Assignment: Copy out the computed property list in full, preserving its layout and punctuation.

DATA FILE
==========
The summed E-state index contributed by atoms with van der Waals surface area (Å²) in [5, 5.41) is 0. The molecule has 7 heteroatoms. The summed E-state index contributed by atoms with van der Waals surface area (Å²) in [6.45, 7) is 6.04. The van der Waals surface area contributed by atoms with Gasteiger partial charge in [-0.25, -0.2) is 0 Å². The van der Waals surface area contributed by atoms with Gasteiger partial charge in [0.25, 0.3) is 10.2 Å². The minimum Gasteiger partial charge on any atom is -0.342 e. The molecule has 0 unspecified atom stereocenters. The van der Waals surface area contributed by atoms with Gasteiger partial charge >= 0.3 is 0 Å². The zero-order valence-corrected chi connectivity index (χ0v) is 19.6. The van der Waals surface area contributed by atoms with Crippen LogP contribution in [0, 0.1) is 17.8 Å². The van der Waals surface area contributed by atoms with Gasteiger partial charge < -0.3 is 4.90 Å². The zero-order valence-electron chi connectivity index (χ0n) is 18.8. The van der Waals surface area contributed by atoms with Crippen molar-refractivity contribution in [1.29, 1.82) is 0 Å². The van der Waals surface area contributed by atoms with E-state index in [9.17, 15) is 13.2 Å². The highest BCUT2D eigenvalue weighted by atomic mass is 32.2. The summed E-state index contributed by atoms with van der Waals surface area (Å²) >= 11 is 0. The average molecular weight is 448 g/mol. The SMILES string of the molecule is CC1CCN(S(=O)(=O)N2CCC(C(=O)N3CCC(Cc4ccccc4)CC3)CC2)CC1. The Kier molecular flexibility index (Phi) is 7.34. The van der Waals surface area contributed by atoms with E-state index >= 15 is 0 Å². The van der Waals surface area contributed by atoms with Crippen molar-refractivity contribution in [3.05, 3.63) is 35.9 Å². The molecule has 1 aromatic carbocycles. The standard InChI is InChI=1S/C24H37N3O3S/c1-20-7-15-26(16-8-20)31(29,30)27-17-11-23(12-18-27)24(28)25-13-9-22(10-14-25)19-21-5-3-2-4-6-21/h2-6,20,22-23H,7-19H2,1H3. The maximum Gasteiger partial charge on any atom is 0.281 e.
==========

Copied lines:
The summed E-state index contributed by atoms with van der Waals surface area (Å²) in [5, 5.41) is 0. The molecule has 7 heteroatoms. The summed E-state index contributed by atoms with van der Waals surface area (Å²) in [6.45, 7) is 6.04. The van der Waals surface area contributed by atoms with Gasteiger partial charge in [-0.25, -0.2) is 0 Å². The van der Waals surface area contributed by atoms with Gasteiger partial charge in [0.25, 0.3) is 10.2 Å². The minimum Gasteiger partial charge on any atom is -0.342 e. The molecule has 0 unspecified atom stereocenters. The van der Waals surface area contributed by atoms with Gasteiger partial charge >= 0.3 is 0 Å². The zero-order valence-corrected chi connectivity index (χ0v) is 19.6. The van der Waals surface area contributed by atoms with Crippen LogP contribution in [0, 0.1) is 17.8 Å². The van der Waals surface area contributed by atoms with Gasteiger partial charge < -0.3 is 4.90 Å². The zero-order valence-electron chi connectivity index (χ0n) is 18.8. The van der Waals surface area contributed by atoms with Crippen molar-refractivity contribution in [1.29, 1.82) is 0 Å². The van der Waals surface area contributed by atoms with E-state index in [9.17, 15) is 13.2 Å². The highest BCUT2D eigenvalue weighted by atomic mass is 32.2. The summed E-state index contributed by atoms with van der Waals surface area (Å²) >= 11 is 0. The average molecular weight is 448 g/mol. The SMILES string of the molecule is CC1CCN(S(=O)(=O)N2CCC(C(=O)N3CCC(Cc4ccccc4)CC3)CC2)CC1. The Kier molecular flexibility index (Phi) is 7.34. The van der Waals surface area contributed by atoms with E-state index >= 15 is 0 Å². The van der Waals surface area contributed by atoms with Crippen molar-refractivity contribution in [3.05, 3.63) is 35.9 Å². The molecule has 1 aromatic carbocycles. The standard InChI is InChI=1S/C24H37N3O3S/c1-20-7-15-26(16-8-20)31(29,30)27-17-11-23(12-18-27)24(28)25-13-9-22(10-14-25)19-21-5-3-2-4-6-21/h2-6,20,22-23H,7-19H2,1H3. The maximum Gasteiger partial charge on any atom is 0.281 e.